Further extra places are not promised (there was some controversy a year ago over the future of the targeted places scheme).

From here on, it seems more likely that any growth in participation by those from disadvantaged areas will involve constraining admissions from another. From the graphs above, who looks most vulnerable?

The latest UCAS statistics suggest that far from there being a single homogenous “advantaged” group, serious advantage is more resilient than the moderate form.

To loosen the grip of the most privileged on the university system, to “displace” them, would almost certainly require policies as focussed on that group, as recent policies have been on SIMD 1 or 2: limits on the numbers who can be recruited, financial penalties on universities for over-recruitment, substantial financial incentives for such students to go elsewhere (to do the apprenticeships increasingly promoted as equaivalent to degrees, for example).  Without such policies, which it’s hard to see any politician enacting,  a government might be a champion of the poor, but it is unlikely to disturb the wealthiest much.

The assumption made by Kevin McKenna, and others, still too often seems to be that in a system that isn’t growing,  adding more people from very disadvantaged backgrounds  will some how force out those from the opposite end –  like a single strike on a Newton’s cradle. But that doesn’t take into account how effectively serious socio-economic advantage defends itself. The UCAS data here suggests we should imagine something more like a pouch of liquid in a vice. There will be one group protected by government intervention (rightly) and another by their families, squeezing a less well-protected group. This will typically contain first or second generation students from modestly-funded state schools with average catchments, perhaps limited family knowledge of HE, capable but not clutching straight As.  It would be ironic if people concerned about social justice were so transfixed by the idea of getting one over the rich, that they failed to notice it was these people who face the greatest squeeze.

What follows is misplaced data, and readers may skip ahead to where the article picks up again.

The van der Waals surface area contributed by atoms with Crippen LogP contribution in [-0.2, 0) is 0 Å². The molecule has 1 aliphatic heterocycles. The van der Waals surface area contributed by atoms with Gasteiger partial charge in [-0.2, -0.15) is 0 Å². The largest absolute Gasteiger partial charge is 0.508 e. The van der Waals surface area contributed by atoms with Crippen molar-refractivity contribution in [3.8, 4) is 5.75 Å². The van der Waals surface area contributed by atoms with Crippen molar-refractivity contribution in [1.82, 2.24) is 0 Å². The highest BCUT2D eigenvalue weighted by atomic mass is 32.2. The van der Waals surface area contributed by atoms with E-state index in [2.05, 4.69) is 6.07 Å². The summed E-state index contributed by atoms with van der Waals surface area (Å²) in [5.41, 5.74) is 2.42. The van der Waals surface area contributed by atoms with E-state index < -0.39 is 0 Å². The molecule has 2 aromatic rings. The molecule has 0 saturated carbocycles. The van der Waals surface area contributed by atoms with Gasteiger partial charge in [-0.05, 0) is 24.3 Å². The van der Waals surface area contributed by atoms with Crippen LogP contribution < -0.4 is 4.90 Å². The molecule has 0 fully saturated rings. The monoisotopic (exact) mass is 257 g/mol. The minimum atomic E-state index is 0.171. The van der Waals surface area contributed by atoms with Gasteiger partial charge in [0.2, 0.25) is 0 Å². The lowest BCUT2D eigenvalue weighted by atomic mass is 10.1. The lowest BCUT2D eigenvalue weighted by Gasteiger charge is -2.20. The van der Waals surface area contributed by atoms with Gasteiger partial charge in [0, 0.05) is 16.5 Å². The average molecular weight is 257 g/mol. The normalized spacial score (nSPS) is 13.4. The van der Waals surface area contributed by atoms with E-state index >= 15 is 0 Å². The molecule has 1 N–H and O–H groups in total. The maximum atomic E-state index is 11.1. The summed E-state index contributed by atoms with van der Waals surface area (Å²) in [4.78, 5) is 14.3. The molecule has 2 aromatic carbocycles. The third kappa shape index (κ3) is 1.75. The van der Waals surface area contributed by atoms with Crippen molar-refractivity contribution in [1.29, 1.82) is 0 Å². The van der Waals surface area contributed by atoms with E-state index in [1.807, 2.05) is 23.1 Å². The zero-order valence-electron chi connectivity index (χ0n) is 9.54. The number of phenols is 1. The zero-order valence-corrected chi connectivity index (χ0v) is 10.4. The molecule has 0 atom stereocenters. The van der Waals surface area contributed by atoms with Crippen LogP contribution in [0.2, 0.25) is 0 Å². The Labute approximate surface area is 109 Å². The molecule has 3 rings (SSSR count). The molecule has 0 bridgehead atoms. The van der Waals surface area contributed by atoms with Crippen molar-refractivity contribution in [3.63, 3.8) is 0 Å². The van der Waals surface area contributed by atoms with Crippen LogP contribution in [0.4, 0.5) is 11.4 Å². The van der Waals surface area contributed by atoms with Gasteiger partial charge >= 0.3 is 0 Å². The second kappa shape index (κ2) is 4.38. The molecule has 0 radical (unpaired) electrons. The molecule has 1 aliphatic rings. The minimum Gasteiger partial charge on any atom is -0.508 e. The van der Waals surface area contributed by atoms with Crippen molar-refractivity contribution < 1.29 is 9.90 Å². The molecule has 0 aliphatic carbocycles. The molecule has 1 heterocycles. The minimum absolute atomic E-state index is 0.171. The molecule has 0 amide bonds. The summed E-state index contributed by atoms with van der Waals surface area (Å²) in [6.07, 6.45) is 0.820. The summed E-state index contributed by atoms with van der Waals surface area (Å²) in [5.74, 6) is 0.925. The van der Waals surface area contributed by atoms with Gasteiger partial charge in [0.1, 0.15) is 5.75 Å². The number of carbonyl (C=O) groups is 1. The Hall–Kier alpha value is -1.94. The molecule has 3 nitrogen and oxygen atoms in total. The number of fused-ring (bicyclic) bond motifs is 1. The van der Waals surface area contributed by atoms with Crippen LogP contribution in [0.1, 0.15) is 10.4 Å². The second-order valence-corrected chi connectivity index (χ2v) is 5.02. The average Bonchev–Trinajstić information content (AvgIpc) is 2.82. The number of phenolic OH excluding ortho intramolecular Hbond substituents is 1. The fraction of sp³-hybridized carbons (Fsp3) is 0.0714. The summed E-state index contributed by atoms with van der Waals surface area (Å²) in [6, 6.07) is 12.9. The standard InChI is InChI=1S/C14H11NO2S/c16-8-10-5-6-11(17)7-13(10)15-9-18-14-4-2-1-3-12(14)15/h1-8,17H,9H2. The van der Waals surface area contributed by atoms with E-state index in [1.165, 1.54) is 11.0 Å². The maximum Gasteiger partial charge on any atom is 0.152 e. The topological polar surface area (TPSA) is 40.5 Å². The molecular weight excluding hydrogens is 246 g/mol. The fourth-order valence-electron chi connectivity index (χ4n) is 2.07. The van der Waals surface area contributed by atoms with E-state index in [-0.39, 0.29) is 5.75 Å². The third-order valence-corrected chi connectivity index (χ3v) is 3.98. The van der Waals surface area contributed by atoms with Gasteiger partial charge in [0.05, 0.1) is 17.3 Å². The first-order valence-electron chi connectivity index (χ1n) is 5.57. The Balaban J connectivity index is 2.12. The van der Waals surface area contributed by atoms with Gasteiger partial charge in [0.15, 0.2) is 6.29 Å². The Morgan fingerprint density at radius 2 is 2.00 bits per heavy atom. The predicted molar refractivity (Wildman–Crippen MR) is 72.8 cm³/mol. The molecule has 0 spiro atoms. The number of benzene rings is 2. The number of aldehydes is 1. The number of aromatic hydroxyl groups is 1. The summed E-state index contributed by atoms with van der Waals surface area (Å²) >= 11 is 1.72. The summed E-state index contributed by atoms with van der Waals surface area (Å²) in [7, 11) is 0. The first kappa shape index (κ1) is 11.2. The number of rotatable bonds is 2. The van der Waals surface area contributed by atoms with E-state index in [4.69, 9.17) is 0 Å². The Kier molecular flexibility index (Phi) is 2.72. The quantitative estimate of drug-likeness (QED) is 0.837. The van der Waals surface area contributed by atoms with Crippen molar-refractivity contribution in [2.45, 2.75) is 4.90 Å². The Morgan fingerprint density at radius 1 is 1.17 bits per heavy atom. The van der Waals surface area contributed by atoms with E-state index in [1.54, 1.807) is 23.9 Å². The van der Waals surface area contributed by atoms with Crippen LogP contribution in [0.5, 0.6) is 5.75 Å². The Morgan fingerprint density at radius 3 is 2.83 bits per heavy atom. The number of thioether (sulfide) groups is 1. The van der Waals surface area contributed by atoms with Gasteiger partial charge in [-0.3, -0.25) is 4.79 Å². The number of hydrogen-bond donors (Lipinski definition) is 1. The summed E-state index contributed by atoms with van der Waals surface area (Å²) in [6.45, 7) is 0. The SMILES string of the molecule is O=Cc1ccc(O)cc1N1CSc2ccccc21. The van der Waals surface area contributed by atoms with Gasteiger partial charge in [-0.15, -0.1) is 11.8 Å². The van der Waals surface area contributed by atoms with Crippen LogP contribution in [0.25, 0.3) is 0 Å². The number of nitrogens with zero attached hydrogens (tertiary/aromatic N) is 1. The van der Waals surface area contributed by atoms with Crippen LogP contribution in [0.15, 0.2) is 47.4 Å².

Footnote 1: Offers are only part of the story

This data is dramatic, but is only one part of the story that gets someone into university. Offers can be rejected, exams not yet sat can disappoint (although in Scotland, more offers have traditionally been based on existing Highers results), people can change their mind just at the point they are due to start. The offer rate is however worth examining in isolation because it is the part of the system which most directly reflects decisions at university level.  The data explorer does also provide information on placed applicants per 10,000 population by SIMD, but this is affected by variations in the application rate in each group over time.

Footnote 2: All-age data

For those at all ages, UCAS only provides data on the offer rate (the first  graph above). That shows less dramatic change once older applicants are included, implying that for applicants through UCAS, the policy intervention was concentrated on school leavers. This data will include some of those who started at college on an HN-level course, and then moved to university. However, only some of these cases will go through UCAS. Including this group might well alter the picture again, as a number of the ring-fenced access places were for articulating students.


Footnote 3: Are there alternatives to funding more places? 

This piece for The Herald discusses in more detail what other safety valves there are in the system. One ought to be a temporary fall in the number of 18 year olds, although that is not having as much effect as might be expected. The most substantial change would be EU/EEA students ceasing to be entitled to SG-funded places, post-Brexit.